Monday, April 18, 2022

Good copywriting is difficult: You need to speak like people do.

Artwork by Tarek Chemaly

I have a friend who is a director. She has incredible sensitivity in her shots, her moods are very touching visually, she can be poetic like nobody's business, and her writing is more wooden than anyone I have ever encountered. Every time I get a script I try to tell her that no, this is not how people talk. 

Actually, to write well (and all ego aside, I know I write well) is simply to parrot what other people say. And how does one trick them? Because people are not aware of what they say. Here is a very funny example. in the 70s Dureid Lahham was the ubiquitous comedian on the TV screens with his Ghawwar el Toshe persona. His catchphrase? "Yeb3atlak".

Yeb3atlak can be loosely translated into "may he send you" or more in extenso "May God send you a malicious fever". However, used fondly in the lexicon it translates into an affection. Obviously every other person in the Arab nations got stuck to "yeb3atlak". In a TV interview, Lahham was asked how we coined the phrase and he told the story of how his wife asked him the same question. To which to he replied to her... "From you! Don't you ever listen to how you speak on the telephone with your friends? "Yeb3atlik this" and "yeb3atlek that""... 

See? Lahham's wife was not even aware of what she was saying. And having the expression repeated in front of her surprised her that she was the original instigator. But this is good copy - when you fire back at people how they speak without them being aware they do so in such a manner.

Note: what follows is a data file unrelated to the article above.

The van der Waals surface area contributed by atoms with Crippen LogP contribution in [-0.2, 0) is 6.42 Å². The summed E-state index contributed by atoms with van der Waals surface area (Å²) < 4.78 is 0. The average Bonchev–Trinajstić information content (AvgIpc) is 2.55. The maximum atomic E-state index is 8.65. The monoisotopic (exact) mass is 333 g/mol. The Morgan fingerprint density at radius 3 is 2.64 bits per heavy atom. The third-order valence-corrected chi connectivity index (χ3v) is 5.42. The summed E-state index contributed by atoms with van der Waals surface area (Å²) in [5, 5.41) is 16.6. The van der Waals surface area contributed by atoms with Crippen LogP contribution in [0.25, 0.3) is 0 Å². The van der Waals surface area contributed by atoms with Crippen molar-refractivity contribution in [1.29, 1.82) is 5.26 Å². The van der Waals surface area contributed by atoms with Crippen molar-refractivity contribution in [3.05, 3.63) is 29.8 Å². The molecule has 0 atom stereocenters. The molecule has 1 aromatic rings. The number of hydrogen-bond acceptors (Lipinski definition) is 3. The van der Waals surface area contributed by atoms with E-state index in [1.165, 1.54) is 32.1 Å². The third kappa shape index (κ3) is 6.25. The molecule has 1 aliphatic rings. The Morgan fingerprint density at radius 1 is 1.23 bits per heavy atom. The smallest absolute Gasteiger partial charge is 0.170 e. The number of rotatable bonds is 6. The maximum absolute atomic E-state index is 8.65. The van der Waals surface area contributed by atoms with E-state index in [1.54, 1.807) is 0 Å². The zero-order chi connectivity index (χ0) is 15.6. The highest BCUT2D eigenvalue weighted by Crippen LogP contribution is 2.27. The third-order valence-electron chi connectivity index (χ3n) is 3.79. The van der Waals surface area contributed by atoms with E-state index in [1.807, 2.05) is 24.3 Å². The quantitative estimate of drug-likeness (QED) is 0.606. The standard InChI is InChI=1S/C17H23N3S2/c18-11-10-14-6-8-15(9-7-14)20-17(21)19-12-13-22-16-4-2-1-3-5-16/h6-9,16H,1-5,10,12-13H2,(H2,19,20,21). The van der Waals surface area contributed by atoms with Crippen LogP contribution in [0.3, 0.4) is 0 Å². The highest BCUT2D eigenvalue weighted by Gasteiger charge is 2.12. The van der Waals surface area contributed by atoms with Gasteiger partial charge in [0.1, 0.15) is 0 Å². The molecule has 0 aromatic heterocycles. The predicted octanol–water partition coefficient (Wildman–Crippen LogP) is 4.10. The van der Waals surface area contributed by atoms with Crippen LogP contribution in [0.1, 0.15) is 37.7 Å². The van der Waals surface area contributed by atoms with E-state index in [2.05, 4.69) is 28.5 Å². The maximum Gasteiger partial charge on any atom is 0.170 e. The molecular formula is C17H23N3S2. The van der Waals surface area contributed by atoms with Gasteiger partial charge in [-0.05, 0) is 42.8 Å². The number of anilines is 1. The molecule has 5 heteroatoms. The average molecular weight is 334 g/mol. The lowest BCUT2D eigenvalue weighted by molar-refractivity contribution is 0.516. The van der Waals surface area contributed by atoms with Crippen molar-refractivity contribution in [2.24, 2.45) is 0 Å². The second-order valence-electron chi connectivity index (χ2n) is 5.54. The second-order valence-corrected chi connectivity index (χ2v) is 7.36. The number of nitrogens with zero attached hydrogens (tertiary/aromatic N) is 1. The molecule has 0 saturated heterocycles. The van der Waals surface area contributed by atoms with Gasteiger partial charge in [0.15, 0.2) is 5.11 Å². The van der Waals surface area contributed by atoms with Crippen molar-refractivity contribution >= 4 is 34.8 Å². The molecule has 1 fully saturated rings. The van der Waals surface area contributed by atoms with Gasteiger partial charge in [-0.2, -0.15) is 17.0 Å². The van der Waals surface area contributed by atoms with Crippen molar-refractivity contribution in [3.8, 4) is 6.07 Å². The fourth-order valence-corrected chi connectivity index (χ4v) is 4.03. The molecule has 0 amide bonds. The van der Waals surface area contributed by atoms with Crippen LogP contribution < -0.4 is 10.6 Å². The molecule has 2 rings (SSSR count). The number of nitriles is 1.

Also, creative concepts come from personal experiences. Back when I used to teach I would always tell my students that there is nothing called "being introverted" in advertising (even if one is - I am by the way!) because only by sharing personal experiences do we get to unlock creative ideas.

Take this example, C. was exceptionally withdrawn in character and she was part of a group with two other girls doing an exercise in copywriting. She was even physically removed from the group. The brand was one selling carpets... and their idea was "warmth".... But they were having difficulty translating this into a meaningful text. So I go:

"C. do you have a boyfriend?"

Reluctantly she answers "yes"

"Did you two ever have a fight?" realizing I was driving somewhere she goes "yes....". 

"Did you make up afterwards?" 

"we did"

"And did you kiss?"

She did not answer. And remember, she was so withdrawn one had to pull the words from her mouth with pliers. What she said afterwards took us all aback... Because suddenly she blurted out:

"Like the cashmere sweater he gave you when you made up at the beach, like the tenderness of the hug your mother offered you when she saw you upset...." and on she went with the concept of warmth just because she had a boyfriend she had a fight with.... The two other girls were having problems keeping up with her flow as I was gesturing furiously for them to write everything down. 

So again, advertising is at its best when it just plainly reflects how people live on their daily lives.